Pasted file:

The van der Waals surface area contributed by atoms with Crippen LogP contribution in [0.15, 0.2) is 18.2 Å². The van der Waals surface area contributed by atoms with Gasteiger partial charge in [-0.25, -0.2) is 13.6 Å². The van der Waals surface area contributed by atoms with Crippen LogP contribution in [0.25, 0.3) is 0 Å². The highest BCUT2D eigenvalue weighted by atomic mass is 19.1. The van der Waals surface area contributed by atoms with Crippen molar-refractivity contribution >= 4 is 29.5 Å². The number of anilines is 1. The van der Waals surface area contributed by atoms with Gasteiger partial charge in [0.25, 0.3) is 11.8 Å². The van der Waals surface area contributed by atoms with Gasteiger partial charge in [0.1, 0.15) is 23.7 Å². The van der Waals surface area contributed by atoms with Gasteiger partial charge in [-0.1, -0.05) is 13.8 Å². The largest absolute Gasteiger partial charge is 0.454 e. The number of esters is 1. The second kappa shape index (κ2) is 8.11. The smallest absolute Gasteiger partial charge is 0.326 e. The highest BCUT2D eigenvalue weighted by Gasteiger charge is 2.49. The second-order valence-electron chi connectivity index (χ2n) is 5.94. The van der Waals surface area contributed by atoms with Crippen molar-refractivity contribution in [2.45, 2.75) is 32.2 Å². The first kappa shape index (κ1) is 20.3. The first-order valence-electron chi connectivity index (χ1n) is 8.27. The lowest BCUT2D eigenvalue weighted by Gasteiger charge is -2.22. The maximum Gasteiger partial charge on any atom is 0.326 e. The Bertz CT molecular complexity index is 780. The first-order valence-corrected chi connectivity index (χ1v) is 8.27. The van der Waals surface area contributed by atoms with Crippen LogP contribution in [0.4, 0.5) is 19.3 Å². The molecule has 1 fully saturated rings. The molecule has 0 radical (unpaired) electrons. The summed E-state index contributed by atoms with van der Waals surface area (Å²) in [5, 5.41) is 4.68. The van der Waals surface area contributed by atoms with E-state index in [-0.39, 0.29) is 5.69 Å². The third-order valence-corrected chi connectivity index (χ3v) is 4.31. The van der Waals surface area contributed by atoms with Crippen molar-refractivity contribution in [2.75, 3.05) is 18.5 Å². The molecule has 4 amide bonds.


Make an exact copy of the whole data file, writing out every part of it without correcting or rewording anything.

The van der Waals surface area contributed by atoms with Crippen LogP contribution in [0.15, 0.2) is 18.2 Å². The van der Waals surface area contributed by atoms with Gasteiger partial charge in [-0.25, -0.2) is 13.6 Å². The van der Waals surface area contributed by atoms with Crippen LogP contribution in [0.25, 0.3) is 0 Å². The highest BCUT2D eigenvalue weighted by atomic mass is 19.1. The van der Waals surface area contributed by atoms with Crippen molar-refractivity contribution >= 4 is 29.5 Å². The number of anilines is 1. The van der Waals surface area contributed by atoms with Gasteiger partial charge in [0.25, 0.3) is 11.8 Å². The van der Waals surface area contributed by atoms with Gasteiger partial charge in [0.1, 0.15) is 23.7 Å². The van der Waals surface area contributed by atoms with Gasteiger partial charge in [-0.1, -0.05) is 13.8 Å². The largest absolute Gasteiger partial charge is 0.454 e. The number of esters is 1. The second kappa shape index (κ2) is 8.11. The smallest absolute Gasteiger partial charge is 0.326 e. The highest BCUT2D eigenvalue weighted by Gasteiger charge is 2.49. The second-order valence-electron chi connectivity index (χ2n) is 5.94. The van der Waals surface area contributed by atoms with Crippen molar-refractivity contribution in [2.45, 2.75) is 32.2 Å². The first kappa shape index (κ1) is 20.3. The first-order valence-electron chi connectivity index (χ1n) is 8.27. The lowest BCUT2D eigenvalue weighted by Gasteiger charge is -2.22. The maximum Gasteiger partial charge on any atom is 0.326 e. The Bertz CT molecular complexity index is 780. The first-order valence-corrected chi connectivity index (χ1v) is 8.27. The van der Waals surface area contributed by atoms with Crippen LogP contribution in [0.4, 0.5) is 19.3 Å². The molecule has 1 fully saturated rings. The molecule has 0 radical (unpaired) electrons. The summed E-state index contributed by atoms with van der Waals surface area (Å²) in [5, 5.41) is 4.68. The van der Waals surface area contributed by atoms with E-state index in [-0.39, 0.29) is 5.69 Å². The third-order valence-corrected chi connectivity index (χ3v) is 4.31. The van der Waals surface area contributed by atoms with Crippen molar-refractivity contribution in [2.75, 3.05) is 18.5 Å². The molecule has 4 amide bonds.